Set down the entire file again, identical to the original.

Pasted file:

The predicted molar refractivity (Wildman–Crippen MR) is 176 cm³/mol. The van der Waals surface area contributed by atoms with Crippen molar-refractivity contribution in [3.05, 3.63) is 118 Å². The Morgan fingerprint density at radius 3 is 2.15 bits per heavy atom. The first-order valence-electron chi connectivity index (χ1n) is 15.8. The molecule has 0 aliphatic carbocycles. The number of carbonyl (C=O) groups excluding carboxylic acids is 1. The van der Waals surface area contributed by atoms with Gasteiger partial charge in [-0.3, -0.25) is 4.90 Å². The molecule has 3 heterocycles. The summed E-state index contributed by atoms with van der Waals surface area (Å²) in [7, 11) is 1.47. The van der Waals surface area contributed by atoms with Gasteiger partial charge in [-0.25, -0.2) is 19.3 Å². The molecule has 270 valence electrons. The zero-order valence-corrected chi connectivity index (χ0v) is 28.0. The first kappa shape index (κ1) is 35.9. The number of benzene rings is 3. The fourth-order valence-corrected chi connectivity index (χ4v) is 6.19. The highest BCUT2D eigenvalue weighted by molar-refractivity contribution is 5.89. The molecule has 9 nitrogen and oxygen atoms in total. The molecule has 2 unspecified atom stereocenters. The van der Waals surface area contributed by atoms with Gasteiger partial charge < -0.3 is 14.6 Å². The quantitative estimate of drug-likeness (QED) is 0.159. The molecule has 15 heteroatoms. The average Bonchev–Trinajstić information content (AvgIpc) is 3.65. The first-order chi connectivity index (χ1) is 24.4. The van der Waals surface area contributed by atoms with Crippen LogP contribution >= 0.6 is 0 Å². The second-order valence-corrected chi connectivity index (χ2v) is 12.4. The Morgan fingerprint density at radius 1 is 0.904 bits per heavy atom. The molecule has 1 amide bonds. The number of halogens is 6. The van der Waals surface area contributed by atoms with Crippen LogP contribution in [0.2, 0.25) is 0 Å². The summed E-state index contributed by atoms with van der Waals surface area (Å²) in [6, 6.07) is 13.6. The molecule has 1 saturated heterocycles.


The predicted molar refractivity (Wildman–Crippen MR) is 176 cm³/mol. The van der Waals surface area contributed by atoms with Crippen molar-refractivity contribution in [3.05, 3.63) is 118 Å². The Morgan fingerprint density at radius 3 is 2.15 bits per heavy atom. The first-order valence-electron chi connectivity index (χ1n) is 15.8. The molecule has 0 aliphatic carbocycles. The number of carbonyl (C=O) groups excluding carboxylic acids is 1. The van der Waals surface area contributed by atoms with Gasteiger partial charge in [-0.3, -0.25) is 4.90 Å². The molecule has 3 heterocycles. The summed E-state index contributed by atoms with van der Waals surface area (Å²) in [7, 11) is 1.47. The van der Waals surface area contributed by atoms with Gasteiger partial charge in [-0.25, -0.2) is 19.3 Å². The molecule has 270 valence electrons. The zero-order valence-corrected chi connectivity index (χ0v) is 28.0. The first kappa shape index (κ1) is 35.9. The number of benzene rings is 3. The fourth-order valence-corrected chi connectivity index (χ4v) is 6.19. The highest BCUT2D eigenvalue weighted by molar-refractivity contribution is 5.89. The molecule has 9 nitrogen and oxygen atoms in total. The molecule has 2 unspecified atom stereocenters. The van der Waals surface area contributed by atoms with Gasteiger partial charge < -0.3 is 14.6 Å². The quantitative estimate of drug-likeness (QED) is 0.159. The molecule has 15 heteroatoms. The average Bonchev–Trinajstić information content (AvgIpc) is 3.65. The first-order chi connectivity index (χ1) is 24.4. The van der Waals surface area contributed by atoms with Crippen LogP contribution >= 0.6 is 0 Å². The second-order valence-corrected chi connectivity index (χ2v) is 12.4. The Morgan fingerprint density at radius 1 is 0.904 bits per heavy atom. The molecule has 1 amide bonds. The number of halogens is 6. The van der Waals surface area contributed by atoms with Crippen LogP contribution in [0.2, 0.25) is 0 Å². The summed E-state index contributed by atoms with van der Waals surface area (Å²) in [6, 6.07) is 13.6. The molecule has 1 saturated heterocycles.